I have continued to think about that. I've lived in Oklahoma my entire life, had close encounters with tornadoes before. It is part of who we are as Oklahomans...our memories and experiences are dotted with devastating effects of mother nature. But I'd never lived through a storm like that as a mother. It's brought entirely new meaning to preparations and disaster plans. While on my way to get the kids, I'd called my mom and mother-in-law and sister to let them know where to meet should the storms hit and take out cell towers. So that we'd all know we were ok. So we'd know when to start looking for someone. It seemed so reactionary and over-the-top at the time, but it was necessary. I have to start thinking like that.
I will always be grateful for B&D not hesitating to open their shelter to us. For B remaining calm and collected in the shelter making the kids laugh while I freaked out. For D and Nathan taking care of all of us as they watched the weather move through. And John is so grateful that he knew we were taken care of, that we would be safe even if the tornado was right on top of us. It's just awesome to have friends who love you like family.
I continue to pray for the victims of the Oklahoma storms that day, and for Joplin and Alabama and Mississippi, too. And certainly Ryan's family as they recover from losing their two precious sons. This has been a terrible season. We're on a waiting list to have our own underground storm shelter installed because I want to be underground. No matter how hard it might be, I need to know my family will be underground, and not being ripped from my arms.
Motherhood changes everything...I just didn't realize all the ways it would.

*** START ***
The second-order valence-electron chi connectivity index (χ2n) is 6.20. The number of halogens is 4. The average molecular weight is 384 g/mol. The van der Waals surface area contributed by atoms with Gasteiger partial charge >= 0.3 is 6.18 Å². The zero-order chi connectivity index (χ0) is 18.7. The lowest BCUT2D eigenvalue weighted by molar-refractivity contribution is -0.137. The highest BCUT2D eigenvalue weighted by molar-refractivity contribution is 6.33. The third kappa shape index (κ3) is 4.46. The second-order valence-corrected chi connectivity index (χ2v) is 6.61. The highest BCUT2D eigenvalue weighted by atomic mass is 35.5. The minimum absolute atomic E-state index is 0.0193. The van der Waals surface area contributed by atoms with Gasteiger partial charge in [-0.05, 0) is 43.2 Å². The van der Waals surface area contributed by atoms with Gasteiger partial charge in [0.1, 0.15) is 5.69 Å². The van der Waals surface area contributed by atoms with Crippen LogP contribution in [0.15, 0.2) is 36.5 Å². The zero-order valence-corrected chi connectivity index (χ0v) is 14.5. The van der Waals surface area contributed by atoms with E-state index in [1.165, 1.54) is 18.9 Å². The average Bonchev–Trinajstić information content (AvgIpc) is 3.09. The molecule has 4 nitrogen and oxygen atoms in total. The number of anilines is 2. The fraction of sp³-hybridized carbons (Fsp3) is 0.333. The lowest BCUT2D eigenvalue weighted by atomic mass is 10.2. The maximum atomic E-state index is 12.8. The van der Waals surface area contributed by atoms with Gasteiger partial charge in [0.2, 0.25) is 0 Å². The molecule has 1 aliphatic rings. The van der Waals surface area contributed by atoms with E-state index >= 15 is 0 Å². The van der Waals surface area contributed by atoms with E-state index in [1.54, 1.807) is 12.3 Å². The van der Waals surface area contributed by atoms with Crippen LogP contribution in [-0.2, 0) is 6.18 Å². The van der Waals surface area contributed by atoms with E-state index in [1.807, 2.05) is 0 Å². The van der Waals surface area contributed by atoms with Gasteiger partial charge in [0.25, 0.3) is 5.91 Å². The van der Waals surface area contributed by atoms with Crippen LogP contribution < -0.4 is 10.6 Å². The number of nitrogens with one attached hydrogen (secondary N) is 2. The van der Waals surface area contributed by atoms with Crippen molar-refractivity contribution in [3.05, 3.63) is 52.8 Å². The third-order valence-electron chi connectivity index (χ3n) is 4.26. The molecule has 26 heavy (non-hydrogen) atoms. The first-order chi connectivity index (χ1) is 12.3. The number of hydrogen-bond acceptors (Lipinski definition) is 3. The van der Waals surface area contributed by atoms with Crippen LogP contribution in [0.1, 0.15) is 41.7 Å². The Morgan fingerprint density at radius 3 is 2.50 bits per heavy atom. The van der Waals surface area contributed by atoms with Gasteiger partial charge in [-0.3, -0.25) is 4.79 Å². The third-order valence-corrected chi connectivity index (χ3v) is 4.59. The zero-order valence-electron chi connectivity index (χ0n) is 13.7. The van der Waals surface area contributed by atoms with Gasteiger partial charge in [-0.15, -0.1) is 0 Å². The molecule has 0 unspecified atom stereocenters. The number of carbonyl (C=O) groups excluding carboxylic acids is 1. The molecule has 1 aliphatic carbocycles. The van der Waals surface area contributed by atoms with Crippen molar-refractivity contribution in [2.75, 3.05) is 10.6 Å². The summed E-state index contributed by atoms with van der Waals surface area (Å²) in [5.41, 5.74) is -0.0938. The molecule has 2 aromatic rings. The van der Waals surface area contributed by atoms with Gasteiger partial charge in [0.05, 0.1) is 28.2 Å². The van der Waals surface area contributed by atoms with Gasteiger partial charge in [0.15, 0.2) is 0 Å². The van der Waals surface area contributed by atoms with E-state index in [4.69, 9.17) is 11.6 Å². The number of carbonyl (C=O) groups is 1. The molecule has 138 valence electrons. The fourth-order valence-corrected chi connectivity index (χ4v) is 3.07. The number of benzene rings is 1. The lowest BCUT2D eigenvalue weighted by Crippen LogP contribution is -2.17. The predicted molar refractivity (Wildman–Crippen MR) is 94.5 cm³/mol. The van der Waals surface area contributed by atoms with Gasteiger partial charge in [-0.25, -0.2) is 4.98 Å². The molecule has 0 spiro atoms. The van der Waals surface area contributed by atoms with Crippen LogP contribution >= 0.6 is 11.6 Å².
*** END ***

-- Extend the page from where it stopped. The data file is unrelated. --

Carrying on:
**Thanks for reading! I know it's long, just needed to get the story out there.**
Wednesday, June 01, 2011
I used to write stories. Lots of stories, long and short. My mind was constantly forming plots, characters, names. That’s how I started writing. In third grade we had a writing challenge for mystery stories and my teacher liked my “book” so much she kept it for future classes as an example. That’s when I knew I had a gift. She remains one of my heroes, as the woman who spurred my love of reading and introduced me to the world of putting my imagination on paper. If I ever wrote a book, it would be dedicated to her…I’ve known that since I was 9 years old.
This love continued for a long time. I wrote stories through high school. And in college, by nature of schedules and “growing up” I moved away from stories. By then maybe this narcisstic phase of writing began. AOL instant messenger was created. People were creating webcites on GeoCities. Napster was all the rage and sharing music files was as intimate and creative as any blog is today.
And then, blogging appeared. I’m still so infatuated…scratch that, completely IN LOVE with blogging. I love reading blogs. I love finding new blogs. I scour my Google reader multiple times a day and have several blogs that make my heart leap when I see new entries. I think back on blogging and how it was a lifesaver, a true lifesaver, when I was going through this mad journey to find my sons. But more than that, just an outlet to release all my weird random thoughts and celebrity obsession and house design. Being a young professional, newlywed, discovering friendship in a new world…all chronicled on my blog in a precious gift to my future self and maybe a daughter-in-law one day (because, let’s be honest, my sons won’t ever appreciate it like a woman would).
But lately I find myself thinking in only two ways: 140 character tweets/Facebook posts and PowerPoint slides. I really am struggling to find the motivation to write anything more. I often think of things I want to write, but by the time I sit down to do it I’m too tired or distracted to follow through. Plus I doubt anyone reads anymore, it’s just too long between posts.
All that to say I do have something I want to write. Last week so many were victimized by monstrous tornadoes. And even though I’ve lived in Oklahoma my entire life, I had an all new experience as one giant tornado touched down less than 5 miles from my home. My children changed everything. And I think the best way for me to move on, to deal with the emotions of that day and that experience is to write. And, so I will…